Paralympics sports coverage is better, but still needs improvement, say athletes
As Canadian Paralympians return from Rio, it raises the question – how does unequal coverage impact Canadian para-athletes?
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As Canadian Paralympians return from Rio, it raises the question – how does unequal coverage impact para-athletes?
“Obviously we want it to be equal, but now the games are going up online,” said Patrice Dagenais, the co-captain of Team Canada’s wheelchair rugby team, who returned to Ottawa from Rio early Wednesday morning.
“It’s important for us to have support because we work just as hard, if not harder than Olympians,” he said.
Dagenais said that the coverage for para sports has improved since he competed in the 2012 Olympics in London.
“In London, only three or four of our games were shown, this year they were all online,” he said – but admits it would be nice for his games to be televised.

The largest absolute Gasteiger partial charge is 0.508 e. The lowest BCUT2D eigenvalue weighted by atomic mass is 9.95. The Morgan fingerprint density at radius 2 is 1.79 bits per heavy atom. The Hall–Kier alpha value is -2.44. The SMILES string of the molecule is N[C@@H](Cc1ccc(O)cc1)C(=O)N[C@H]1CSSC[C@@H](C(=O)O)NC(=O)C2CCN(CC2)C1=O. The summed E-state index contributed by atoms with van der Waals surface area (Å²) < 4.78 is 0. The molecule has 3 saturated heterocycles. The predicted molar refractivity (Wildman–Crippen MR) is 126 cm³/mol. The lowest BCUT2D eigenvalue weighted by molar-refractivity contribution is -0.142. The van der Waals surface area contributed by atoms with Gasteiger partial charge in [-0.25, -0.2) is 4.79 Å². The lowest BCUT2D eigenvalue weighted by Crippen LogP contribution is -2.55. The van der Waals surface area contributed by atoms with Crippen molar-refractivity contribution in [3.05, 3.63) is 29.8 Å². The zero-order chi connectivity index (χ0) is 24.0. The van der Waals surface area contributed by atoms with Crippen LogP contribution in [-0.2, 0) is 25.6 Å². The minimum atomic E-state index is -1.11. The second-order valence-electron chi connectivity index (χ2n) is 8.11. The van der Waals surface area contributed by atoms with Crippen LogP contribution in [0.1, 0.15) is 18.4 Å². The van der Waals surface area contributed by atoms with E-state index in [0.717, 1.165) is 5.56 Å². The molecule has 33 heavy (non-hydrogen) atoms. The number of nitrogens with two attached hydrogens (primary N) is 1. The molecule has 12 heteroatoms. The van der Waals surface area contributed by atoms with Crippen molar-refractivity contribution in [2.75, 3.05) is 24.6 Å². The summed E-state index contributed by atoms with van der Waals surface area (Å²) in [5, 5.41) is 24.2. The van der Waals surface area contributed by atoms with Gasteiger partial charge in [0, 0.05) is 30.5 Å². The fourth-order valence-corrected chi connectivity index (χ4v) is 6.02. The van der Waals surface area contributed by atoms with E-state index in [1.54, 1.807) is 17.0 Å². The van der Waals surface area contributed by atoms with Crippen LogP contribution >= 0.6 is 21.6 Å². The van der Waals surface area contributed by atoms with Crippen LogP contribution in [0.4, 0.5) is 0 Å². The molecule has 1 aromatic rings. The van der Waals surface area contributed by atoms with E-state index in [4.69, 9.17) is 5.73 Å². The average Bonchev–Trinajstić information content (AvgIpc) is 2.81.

Martin Paray, a former teammate of Dagenais, said though most para sports were available online through CBC this year, he’s frustrated that Canadian sports networks don’t cover wheelchair rugby.
“TSN had f*** all,” he said. “I mean, come on, it’s a Canadian heritage sport.”
And Dagenais’ girlfriend, Tracy Flyn, agreed.
“It sucked it wasn’t on TV,” she said.
And as a co-ordinator for Equestrian Canada, Flyn was made well aware of the unequal sports coverage of the Paralympics.
She said she wasn't able to watch the para horse riding competitions at all – even online.
“We couldn’t even watch our athletes,” said Flyn. “We even had an athlete fall off their horse and we had to find out through social media.”
Tina Collins, on the accessibility committee for the township of Russell, where Dagenais is from, said she feels sad that para-athletes don’t get the same treatment as able-bodied athletes.
“It’s not fair,” she said. “It’s unfortunate and sad because this is the way our society is.”
Collins said broadcasting more para sports would help Canadians appreciate all athletes who work and train hard to represent their country.